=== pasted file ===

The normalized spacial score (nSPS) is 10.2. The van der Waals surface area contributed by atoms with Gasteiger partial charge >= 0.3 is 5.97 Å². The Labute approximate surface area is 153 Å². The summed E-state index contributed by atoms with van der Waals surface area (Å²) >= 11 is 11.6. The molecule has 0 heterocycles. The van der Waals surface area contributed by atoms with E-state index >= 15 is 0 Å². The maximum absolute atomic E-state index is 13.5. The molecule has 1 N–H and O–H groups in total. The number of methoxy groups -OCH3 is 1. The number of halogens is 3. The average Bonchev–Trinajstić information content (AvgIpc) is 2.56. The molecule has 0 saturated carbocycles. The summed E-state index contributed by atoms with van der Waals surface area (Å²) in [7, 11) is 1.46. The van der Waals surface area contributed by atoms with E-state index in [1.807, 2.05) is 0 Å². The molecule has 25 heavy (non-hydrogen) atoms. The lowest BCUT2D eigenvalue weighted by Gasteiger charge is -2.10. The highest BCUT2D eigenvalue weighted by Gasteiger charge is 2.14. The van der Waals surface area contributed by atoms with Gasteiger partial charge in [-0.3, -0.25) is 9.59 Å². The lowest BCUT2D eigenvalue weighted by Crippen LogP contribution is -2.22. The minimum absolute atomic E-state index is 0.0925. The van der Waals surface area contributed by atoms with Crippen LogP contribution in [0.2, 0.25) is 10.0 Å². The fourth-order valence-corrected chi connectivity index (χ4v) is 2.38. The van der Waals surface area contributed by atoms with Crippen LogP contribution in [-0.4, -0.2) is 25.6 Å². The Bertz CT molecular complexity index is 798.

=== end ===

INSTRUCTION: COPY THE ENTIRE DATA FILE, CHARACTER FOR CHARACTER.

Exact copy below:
The normalized spacial score (nSPS) is 10.2. The van der Waals surface area contributed by atoms with Gasteiger partial charge >= 0.3 is 5.97 Å². The Labute approximate surface area is 153 Å². The summed E-state index contributed by atoms with van der Waals surface area (Å²) >= 11 is 11.6. The molecule has 0 heterocycles. The van der Waals surface area contributed by atoms with E-state index >= 15 is 0 Å². The maximum absolute atomic E-state index is 13.5. The molecule has 1 N–H and O–H groups in total. The number of methoxy groups -OCH3 is 1. The number of halogens is 3. The average Bonchev–Trinajstić information content (AvgIpc) is 2.56. The molecule has 0 saturated carbocycles. The summed E-state index contributed by atoms with van der Waals surface area (Å²) in [7, 11) is 1.46. The van der Waals surface area contributed by atoms with E-state index in [1.807, 2.05) is 0 Å². The molecule has 25 heavy (non-hydrogen) atoms. The lowest BCUT2D eigenvalue weighted by Gasteiger charge is -2.10. The highest BCUT2D eigenvalue weighted by Gasteiger charge is 2.14. The van der Waals surface area contributed by atoms with Gasteiger partial charge in [-0.3, -0.25) is 9.59 Å². The lowest BCUT2D eigenvalue weighted by Crippen LogP contribution is -2.22. The minimum absolute atomic E-state index is 0.0925. The van der Waals surface area contributed by atoms with Crippen LogP contribution in [0.2, 0.25) is 10.0 Å². The fourth-order valence-corrected chi connectivity index (χ4v) is 2.38. The van der Waals surface area contributed by atoms with Crippen LogP contribution in [-0.4, -0.2) is 25.6 Å². The Bertz CT molecular complexity index is 798.